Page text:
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Five questions with ISEF 2019 Best of Category in Embedded Systems winner, Max von Wolff

Max with the device he developed to measure the size of individual rain drops PHOTO COURTESY OF SOCIETY FOR SCIENCE & THE PUBLIC/CHRIS AYERS

This post is part of a series profiling the top 22 Best of Category award winners of the Intel International Science and Engineering Fair (ISEF) 2019. Intel ISEF is the largest pre-college, international STEM competition in the world. This year’s competition included participants from 80 countries, regions and territories. Every year, the brightest young scientists from all over the world come together to participate in this incredible fair.

In this year’s competition, one of the top winners in the category of embedded systems, Max von Wolff of Rhineland-Palatinate, Germany, developed a new technique to measure the onset and progression of short-term storms. Max’s instrument does this by various means, including by the measure of individual sizes of water droplets.

Here is our conversation with Max.

What was your experience like at Intel ISEF?

My initial impression when I looked at the displays was: “How on earth will I be able to compete against all of these incredible projects?” However, as I met the bright minds behind them, I didn’t see them as rivals anymore, instead as fellows with whom I would be able to shape humanity’s future.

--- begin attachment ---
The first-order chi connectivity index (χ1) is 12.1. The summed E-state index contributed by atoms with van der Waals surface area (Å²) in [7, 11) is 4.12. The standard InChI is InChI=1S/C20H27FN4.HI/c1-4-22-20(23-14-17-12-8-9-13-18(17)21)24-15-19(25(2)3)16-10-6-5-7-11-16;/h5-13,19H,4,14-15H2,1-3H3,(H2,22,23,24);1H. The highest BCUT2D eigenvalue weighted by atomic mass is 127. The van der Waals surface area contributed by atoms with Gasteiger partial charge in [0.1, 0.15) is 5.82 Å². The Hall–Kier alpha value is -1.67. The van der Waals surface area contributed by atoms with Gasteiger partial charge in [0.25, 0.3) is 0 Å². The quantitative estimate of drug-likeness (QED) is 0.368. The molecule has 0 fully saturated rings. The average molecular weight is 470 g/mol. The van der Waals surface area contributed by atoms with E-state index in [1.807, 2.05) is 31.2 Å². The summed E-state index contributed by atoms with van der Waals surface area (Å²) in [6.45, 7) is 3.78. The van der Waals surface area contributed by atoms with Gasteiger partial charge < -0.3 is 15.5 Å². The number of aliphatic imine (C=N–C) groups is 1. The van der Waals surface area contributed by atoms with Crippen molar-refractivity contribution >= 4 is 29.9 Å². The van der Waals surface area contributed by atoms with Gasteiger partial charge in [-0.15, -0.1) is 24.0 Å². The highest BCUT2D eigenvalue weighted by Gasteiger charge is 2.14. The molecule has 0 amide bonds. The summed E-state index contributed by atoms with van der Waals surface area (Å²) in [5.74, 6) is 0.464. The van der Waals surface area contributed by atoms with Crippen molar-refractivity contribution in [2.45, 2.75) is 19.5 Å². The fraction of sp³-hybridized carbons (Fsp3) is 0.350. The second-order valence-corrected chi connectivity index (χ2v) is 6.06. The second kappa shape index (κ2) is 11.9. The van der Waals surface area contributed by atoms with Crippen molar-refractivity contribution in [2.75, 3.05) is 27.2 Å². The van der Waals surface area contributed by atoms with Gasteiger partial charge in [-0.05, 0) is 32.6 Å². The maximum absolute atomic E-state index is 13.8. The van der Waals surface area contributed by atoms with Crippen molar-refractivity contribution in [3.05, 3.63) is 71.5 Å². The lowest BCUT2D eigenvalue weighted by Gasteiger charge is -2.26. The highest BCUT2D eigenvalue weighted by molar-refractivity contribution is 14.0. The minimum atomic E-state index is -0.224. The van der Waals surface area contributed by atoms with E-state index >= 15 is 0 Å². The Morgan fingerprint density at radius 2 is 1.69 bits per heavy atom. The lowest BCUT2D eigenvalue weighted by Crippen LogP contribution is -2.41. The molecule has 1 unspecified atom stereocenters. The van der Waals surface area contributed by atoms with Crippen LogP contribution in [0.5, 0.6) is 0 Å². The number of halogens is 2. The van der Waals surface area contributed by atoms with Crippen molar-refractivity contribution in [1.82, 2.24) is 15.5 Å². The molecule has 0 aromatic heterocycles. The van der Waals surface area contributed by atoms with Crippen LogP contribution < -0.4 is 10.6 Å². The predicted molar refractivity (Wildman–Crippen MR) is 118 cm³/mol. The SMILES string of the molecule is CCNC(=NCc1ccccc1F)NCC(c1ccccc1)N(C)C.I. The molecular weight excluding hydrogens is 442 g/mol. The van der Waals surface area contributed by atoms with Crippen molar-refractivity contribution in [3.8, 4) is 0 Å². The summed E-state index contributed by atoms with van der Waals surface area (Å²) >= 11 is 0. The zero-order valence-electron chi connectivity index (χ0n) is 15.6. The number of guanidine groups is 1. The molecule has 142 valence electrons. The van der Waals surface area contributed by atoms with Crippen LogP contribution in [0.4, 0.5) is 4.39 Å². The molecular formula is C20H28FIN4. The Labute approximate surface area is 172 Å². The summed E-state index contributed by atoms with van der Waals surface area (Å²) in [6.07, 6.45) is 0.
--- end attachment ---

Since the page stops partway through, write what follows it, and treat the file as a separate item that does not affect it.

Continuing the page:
The fact that almost everyone I met came from a different part of the world, with diverse cultures and aspirations, really sparked my interest in connecting with them at the competition and collaborating with them in the future.

What’s the biggest lesson you’ve learned thus far in your scientific career?

Do not be afraid to experiment! The worst thing that could happen is that you will be wiser than before. The path leading to my solution for improving short-term storm forecasting is an aggregation of scrapping months of work, overcoming challenging problems and learning from numerous failures.

How do you deal with setbacks?

Setbacks generate the momentum driving me forward. At first, this might seem counterintuitive, but the moment I realize that failure is nothing more than valuable feedback, I get a sense of how to succeed.

What is something that people aren’t worried about that they should be more worried about?

Climate change. Whether or not it is actually ongoing at the moment might be hard to say, but we should certainly be taking measures against it whenever we can. Although my research might help to improve severe storm warnings, it is merely tackling a symptom. A sound solution for defeating the root of climate change is yet to be found.

How do you unwind when you’re not doing research?

Being able to take a step back from my research keeps me from procrastinating. When I am narrowing down on a single path, I know that I am prone to getting stuck. Instead, I always attempt to be open-minded and maintain an overview of what is out there. For me, meeting up with friends, reading books or taking our dog out for a walk often unlocks intriguing ideas.